Date Awarded


Document Type

Dissertation -- Access Restricted On-Campus Only

Degree Name

Doctor of Education (Ed.D.)




James M. Patton


The purpose of this descriptive research study was to analyze the student recruitment processes employed by The College of William and Mary, one of the Commonwealth of Virginia's foremost public institutions of higher education, to recruit African-American undergraduates. This analysis was completed using Kotler & andreasen's (1991) Systematic Marketing Audit Model--a six-part conceptual framework of marketing for non-profit organizations--to determine the marketing effectiveness of current strategies implemented for the successful recruitment of African-American undergraduates and provide useful guidance to assist admission and financial aid personnel in improving their interpersonal relations with African-American prospects/applicants and their parent(s).;Data were collected from admission/financial aid administrators, financial aid counselors, admission representatives, African-American students, and parents using qualitative research methods that included 114 in-depth interviews and an analysis of historical documents.;Findings revealed that multicultural recruitment processes at The College of William and Mary were generally the same as its competition with campus visitation programs being the most successful method of attracting African-American undergraduates while national college fairs and college search tapes were the least effective. The study also revealed that students relied heavily upon the input of their parent(s) rather than upon the advice of high school guidance counselors and teachers in making a college choice decision. The social climate on campus for students of color, the general financial aid application process, and the availability of support services for students of color were the primary issues and concerns of African-American students and their parent(s). In addition, admission/financial aid representatives of African-American heritage were more desirable for parents than students.;Further, it was the finding of this case study that the African-American undergraduate recruitment strategies of a selective, state-supported four-year university (The College of William and Mary) were not "optimally adapted to the current and forecasted marketing environment" as prescribed by Kotler & andreasen's (1991) Systematic Marketing Audit Model. This first research hypothesis was supported by several weaknesses uncovered that included: (1) little in the way of measuring overall marketing achievement of the current African-American undergraduate recruitment plan to attribute success to the elements that are effective and identifying strategies that do not produce admission results; (2) lack of recruitment objectives that were defined in specific, measurable terms to better enable The College of William and Mary in evaluating its African-American undergraduate recruitment program; and (3) limited research conducted to determine if the marketing effort is "optimally structured to meet the demands" of a changing student market environment.;Consequently, the results of the case study did support the second hypothesis--if Kotler & andreasen's (1991) Systematic Marketing Audit Model reveals main marketing problem areas facing The College of William and Mary, then it will be possible to recommend various initiatives to improve the institution's overall efforts to attract African-American undergraduates.;The case study offers several recommendations for improving the current African-American undergraduate recruitment program and suggestions for future research.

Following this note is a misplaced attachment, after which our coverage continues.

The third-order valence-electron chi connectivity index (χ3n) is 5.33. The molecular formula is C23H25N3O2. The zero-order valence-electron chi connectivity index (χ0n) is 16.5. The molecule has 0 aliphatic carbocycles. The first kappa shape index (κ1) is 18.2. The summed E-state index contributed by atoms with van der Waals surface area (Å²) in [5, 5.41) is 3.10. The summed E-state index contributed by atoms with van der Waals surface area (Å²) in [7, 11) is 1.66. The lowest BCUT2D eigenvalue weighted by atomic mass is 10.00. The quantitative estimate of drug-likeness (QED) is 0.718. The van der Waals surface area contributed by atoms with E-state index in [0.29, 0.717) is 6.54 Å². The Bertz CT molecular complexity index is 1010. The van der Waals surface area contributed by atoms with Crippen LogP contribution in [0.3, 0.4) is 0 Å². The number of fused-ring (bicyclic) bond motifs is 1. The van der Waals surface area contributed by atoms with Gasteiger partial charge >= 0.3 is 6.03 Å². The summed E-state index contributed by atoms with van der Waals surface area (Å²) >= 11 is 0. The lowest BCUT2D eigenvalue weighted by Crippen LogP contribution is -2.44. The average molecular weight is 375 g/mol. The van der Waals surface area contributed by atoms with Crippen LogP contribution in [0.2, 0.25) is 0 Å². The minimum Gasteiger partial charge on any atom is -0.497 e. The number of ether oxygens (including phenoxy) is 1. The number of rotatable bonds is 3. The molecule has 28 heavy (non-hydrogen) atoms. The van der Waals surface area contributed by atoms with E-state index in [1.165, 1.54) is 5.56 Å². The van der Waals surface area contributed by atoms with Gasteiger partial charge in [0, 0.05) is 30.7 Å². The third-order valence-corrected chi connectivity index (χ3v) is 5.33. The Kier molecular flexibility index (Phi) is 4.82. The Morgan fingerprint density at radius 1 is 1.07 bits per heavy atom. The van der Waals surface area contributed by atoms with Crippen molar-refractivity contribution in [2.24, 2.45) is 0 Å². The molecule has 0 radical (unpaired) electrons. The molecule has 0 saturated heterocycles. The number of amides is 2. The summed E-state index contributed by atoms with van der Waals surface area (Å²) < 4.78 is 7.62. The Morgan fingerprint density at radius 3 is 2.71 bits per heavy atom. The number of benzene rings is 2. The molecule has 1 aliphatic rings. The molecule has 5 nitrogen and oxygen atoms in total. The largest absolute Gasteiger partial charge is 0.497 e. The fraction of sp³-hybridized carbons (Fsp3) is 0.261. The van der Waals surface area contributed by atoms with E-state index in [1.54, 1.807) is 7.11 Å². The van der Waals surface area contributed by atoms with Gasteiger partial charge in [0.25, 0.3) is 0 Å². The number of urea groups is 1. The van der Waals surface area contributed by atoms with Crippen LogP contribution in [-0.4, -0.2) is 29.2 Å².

© The Author

On-Campus Access Only